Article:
Probably a worn out question by now but why is particular ability constantly extrapolated to general ability? I’m all for nurturing particular talent in an appropriate way, that is prudent and rational, but extending decision making power to a particular class/person based on an assumption of some mythical ability seems old fashioned nowadays and far less appropriate given how legalistic and procedural the accumulation of power has become. As in, is there really any comparison between the likes of Caesar/Alexander/Khan and Gates/Buffett/Bezos? The former required a multitude of skills to acquire their power and wealth, the latter were skilled at gaming a model of economy/law. If we’re gonna force ourselves to apply the hackneyed assumption of noble right to any group of people in history it sure as hell shouldn’t be the barons of late stage capitalism.

      Anyway, it is all an age old view of nobility and power that cannot stop begging the question.

      Reply
    3. JerryDenim

      Yep, that same bit jumped out at me as well.

      The longer form of that quote: “I believe capitalism will need to be much more unfettered. Certain fields will need to undergo a process of radical deregulation in order to give the minority of minds that are capable of our greatest feats of creation the leeway to experiment and to play, as they deliver us the wonders on which our future economy will be based.”

      Wow. Eric Weinstein speaks of “hypersocialism” and “hypercapitalism” but all I’m hearing is more Neoliberal Capitalism with some pretty ‘I-feel-your-pain-regular-people’ talk. Sounds like a ‘Golden Straitjacket’ double-down burger ala Friedman with an extra small side of UBI fries to me.

      ‘Radical deregulation’ and ‘deliver us the wonders’ in the same sentence – Sheez! I’ve had enough of ‘the wonders’- I would much prefer some good old fashioned jobs, financial security and some effective government regulation instead.

      Reply
      1. djrichard

        Eric Weinstein speaks of “hypersocialism” and “hypercapitalism”

        Shades of Baudrillard’s hyper-reality? I’ve seen elsewhere that at least some in the billionaire class in Silicon Valley believe life is a simulation. Seems to be consistent with the mind-set revealed in this article. So it wouldn’t surprise me if the prefixing with “hyper” is on purpose, specifically as an allusion to Baudrillard.

        Because if life is a simulation [technically Baudrillard wasn’t saying life is a simulation so much as we construct our reality out of meaning, authority, game theory, etc, which in ways are thus just as real if not more real. But to continue …], then the world is your playground: “let’s make it the way we want it to be – make mistakes quickly. We need to be unfettered!” – LoL.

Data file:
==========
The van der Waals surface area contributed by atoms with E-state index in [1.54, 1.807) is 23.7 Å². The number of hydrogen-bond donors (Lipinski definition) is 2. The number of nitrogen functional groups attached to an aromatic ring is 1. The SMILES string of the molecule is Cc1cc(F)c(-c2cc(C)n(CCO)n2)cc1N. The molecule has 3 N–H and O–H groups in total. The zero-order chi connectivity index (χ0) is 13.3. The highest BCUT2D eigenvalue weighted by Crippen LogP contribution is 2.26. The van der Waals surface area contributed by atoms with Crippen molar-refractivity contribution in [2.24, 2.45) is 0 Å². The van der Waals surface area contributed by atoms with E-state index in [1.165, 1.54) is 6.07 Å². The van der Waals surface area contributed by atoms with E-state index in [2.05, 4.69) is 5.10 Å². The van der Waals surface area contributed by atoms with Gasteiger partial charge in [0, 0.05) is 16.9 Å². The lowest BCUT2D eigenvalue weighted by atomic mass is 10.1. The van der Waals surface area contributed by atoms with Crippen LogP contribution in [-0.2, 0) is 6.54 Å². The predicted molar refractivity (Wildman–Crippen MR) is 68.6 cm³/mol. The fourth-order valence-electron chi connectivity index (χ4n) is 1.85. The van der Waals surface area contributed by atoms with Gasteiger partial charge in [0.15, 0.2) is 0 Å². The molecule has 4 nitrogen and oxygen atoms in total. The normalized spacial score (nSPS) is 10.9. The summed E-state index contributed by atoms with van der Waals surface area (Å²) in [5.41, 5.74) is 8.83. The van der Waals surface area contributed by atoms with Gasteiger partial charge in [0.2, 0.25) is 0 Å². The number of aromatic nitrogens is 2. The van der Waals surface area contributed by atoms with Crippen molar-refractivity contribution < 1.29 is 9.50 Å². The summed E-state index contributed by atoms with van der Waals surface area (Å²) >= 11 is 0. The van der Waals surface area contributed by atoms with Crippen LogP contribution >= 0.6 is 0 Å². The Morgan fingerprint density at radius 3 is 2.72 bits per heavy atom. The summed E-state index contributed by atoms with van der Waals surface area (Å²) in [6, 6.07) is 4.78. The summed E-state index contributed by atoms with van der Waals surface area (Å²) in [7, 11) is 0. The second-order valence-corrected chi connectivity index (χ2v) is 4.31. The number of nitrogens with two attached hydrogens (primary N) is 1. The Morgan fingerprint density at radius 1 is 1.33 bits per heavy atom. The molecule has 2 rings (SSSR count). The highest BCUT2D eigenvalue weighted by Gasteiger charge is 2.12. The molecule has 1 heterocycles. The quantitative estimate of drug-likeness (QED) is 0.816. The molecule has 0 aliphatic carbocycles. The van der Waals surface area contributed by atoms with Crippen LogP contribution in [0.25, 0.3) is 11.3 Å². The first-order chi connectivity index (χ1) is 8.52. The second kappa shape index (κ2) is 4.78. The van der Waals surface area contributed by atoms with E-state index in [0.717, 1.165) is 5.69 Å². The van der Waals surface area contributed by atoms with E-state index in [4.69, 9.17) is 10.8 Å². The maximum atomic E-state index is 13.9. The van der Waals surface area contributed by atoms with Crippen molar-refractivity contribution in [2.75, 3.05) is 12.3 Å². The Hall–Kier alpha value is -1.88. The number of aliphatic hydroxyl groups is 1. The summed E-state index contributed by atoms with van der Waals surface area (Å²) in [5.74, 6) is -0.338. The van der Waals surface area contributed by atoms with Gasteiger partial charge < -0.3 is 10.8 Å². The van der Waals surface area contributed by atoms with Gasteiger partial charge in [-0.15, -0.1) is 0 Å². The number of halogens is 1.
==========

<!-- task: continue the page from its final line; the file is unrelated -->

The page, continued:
Now that said, at least it doesn’t come across so much as wanting to make people their playthings. At least not as bad as what communism did to people. And I guess in a sense the saving grace is that corporations don’t need people to generate profits. At least not from a labor perspective in this brave new world. So, “as long as labor stays out of the way, then we can live in peaceful co-existence” seems to be the proposition. And actually the saving grace is they still need us as consumers, in order to make that profit that makes the wheels go round in their part of the simulation. “Here we’ll even give you a stipend so you can buy all the goodies we create – after all we’re creating them for you!”

        And I guess we should be thankful they still want us as consumers. Would they might not be so gracious otherwise? Consider that they can already generate cash flows in US dollars without us in the US as consumers. Simply generate cash flows in foreign currencies by selling to consumers in foreign countries. And then convert those cash flows to USD through currency exchange. China is awfully a big consumer market. Perhaps they don’t need us in the US as much as we think they do. “If only there was a way to export you little people to China.”

        P.S. that stipend they’ll give us will come from them using their profits to buy treasuries sold by the Fed Gov. A nice virtuous cycle as they say :-).

        P.P.S., I’m a big fan of Baudrillard’s. But for me, I try to reconcile him with my religious faith – that that’s the fettered reality.

        Reply
        1. djrichard

          By the way, there’s another concept from Baudrillard which I think applies here and that’s his concept of “The Remainder”, that which has been discarded by society. I view it as akin to being native american and being on the Indian Reservation.

          Anyways, I think we would find that those receiving a UBI would be considered socially ghettoized, just like those on the Indian Reservation were. And just like those on welfare are now. Even if they did receive a decent stipend.

          That said, Jesus hung with those in the ghetto. If the stipend is decent enough, maybe being in the ghetto isn’t a bad option for us that want to opt out.

          Reply
        2. Procopius

          Well, despite all their creativity, if they don’t have us digging the ore and the coal out of the ground and growing the food and actually fabricating stuff, they starve to death. I’ve seen actual primitive subsistence farming in action in an area where there was still a little bit of jungle left for gathering and even a little bit of hunting — small mammals. I do not believe Bill Gates or Wossisname Thiel or Bezos or Pruitt would survive a year in those circumstances. Which is probably what we’re going to have if the neocons in charge of our foreigh policy get their war with Iran, much less the war they’re trying to start with Russia.